• Respect the nurses. You can come to us for advice and guidance – we will have you back – but please don’t take us for granted. We have an abundance of knowledge about our patients, the hospital and how to make stuff happen.
  • Each member of the team is important. Doctors, nurses, porters, physiotherapists, domestics, estates, plumbers – the hospital simply couldn’t function without them.
  • Don’t be a smart arse. We know and understand you have worked hard through medical school and congratulations on becoming a Doctor, but now it’s time to get to work.
  • Have a sense of humor. Make sure your able to have a laugh and a joke but be careful not to cross the line.
  • Master cannulation. I don’t just mean know how to put a cannula in – develop the skill and master it – it will stand you in good stead for the future.
  • Eat and drink. The list of jobs is, and always will be, almost endless. Make sure you take your breaks; eat, drink and chat to your fellow colleagues.
  • Show emotion. I’m not going to lie to you, it’s going to be hard – medical school hasn’t prepared you for the first few months of life as a Doctor. If you’re having an especially tough day talk to someone about it. Don’t beat yourself up for having a little cry – it happens to the best of us.
  • Don’t just look at the numbers. We spend 12 hours a day with our patient, we will come to you when “something just isn’t right”, we don’t know what, we can’t put our finger on it. But, we know our patients.
  • Your first death is hard. Expected or not, nothing can prepare you for the death of your first patient. We have all been through this. See- show emotion and How to Deal with the Death of a patient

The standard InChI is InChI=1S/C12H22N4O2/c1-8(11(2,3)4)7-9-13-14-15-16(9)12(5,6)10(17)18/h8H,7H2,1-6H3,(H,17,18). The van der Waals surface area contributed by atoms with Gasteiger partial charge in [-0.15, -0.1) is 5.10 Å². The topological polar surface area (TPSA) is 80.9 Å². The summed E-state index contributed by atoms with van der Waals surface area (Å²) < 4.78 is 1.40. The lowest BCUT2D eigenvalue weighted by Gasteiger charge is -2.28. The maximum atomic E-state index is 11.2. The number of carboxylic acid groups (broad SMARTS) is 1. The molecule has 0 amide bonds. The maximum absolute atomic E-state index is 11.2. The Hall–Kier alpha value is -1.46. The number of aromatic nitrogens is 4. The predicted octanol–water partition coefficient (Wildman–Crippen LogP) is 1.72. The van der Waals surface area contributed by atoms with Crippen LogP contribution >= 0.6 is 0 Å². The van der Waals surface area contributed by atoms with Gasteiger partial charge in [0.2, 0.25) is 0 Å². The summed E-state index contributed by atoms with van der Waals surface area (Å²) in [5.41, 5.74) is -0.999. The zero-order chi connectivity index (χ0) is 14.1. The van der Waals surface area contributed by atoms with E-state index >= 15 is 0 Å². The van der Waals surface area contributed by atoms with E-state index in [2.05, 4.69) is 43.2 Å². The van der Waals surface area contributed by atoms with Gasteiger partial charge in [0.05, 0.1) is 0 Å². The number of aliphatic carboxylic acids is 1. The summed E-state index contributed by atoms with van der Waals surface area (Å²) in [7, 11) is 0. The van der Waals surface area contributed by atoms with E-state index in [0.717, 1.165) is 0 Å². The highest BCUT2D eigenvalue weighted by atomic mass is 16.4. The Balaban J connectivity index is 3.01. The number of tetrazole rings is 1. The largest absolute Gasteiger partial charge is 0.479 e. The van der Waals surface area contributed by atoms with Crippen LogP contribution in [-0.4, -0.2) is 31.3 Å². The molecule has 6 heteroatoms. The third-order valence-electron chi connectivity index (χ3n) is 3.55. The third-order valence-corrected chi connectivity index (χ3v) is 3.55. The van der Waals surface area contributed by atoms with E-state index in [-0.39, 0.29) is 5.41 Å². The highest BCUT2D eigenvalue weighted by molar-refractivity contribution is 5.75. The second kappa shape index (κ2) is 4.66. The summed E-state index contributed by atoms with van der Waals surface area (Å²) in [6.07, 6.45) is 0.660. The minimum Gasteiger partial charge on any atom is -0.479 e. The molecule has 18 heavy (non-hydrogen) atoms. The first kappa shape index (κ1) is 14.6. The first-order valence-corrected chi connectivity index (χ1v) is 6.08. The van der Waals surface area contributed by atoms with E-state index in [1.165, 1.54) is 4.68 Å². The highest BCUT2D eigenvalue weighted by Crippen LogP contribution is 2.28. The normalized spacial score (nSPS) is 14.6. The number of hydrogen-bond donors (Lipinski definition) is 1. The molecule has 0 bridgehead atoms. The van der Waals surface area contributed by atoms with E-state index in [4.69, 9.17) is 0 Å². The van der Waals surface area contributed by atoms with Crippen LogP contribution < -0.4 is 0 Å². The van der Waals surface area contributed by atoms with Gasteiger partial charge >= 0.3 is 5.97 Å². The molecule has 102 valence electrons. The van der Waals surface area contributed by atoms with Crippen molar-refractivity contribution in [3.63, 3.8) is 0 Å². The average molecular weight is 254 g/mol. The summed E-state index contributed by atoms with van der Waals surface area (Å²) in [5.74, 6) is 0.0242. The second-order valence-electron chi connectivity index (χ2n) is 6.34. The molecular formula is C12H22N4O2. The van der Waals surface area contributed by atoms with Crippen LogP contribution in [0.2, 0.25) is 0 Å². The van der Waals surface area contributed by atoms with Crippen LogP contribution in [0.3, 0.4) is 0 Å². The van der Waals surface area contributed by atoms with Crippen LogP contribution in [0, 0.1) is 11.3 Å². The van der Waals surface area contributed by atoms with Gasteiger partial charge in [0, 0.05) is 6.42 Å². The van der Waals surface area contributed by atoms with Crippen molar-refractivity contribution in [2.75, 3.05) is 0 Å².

• Tidy up after yourself. Nothing and I mean nothing, annoys the ward staff more than a Doctor who thinks the staff are there to clean up after them. Tidy away your sharps, notes and coffee cup.
  • Ask for help. Your seniors are there to support you – it’s literally their job. Don’t be afraid to escalate patients or situations to them and never put yourself in a situation where you have no backup.
  • Admit when you simply don’t know. Making up an answer to a question can have serious consequences. If you don’t know. Say, but find out.
  • Try to go home on time. Look through your list – find out what can wait until tomorrow. Your downtime and social life are important too (check out our list of NHS Discounts for downtime ideas). You work to live not live to work.
  • The hospital at night is scary. There are fewer doctors, nurses and seniors around to support you. Call for help early and escalate appropriately.

Remember, you are part of our team. Our job is to work together in the interests of patient care. We will try to look after you, make you tea when you’re sad and, rest assured, we will tell you when you’re being an idiot.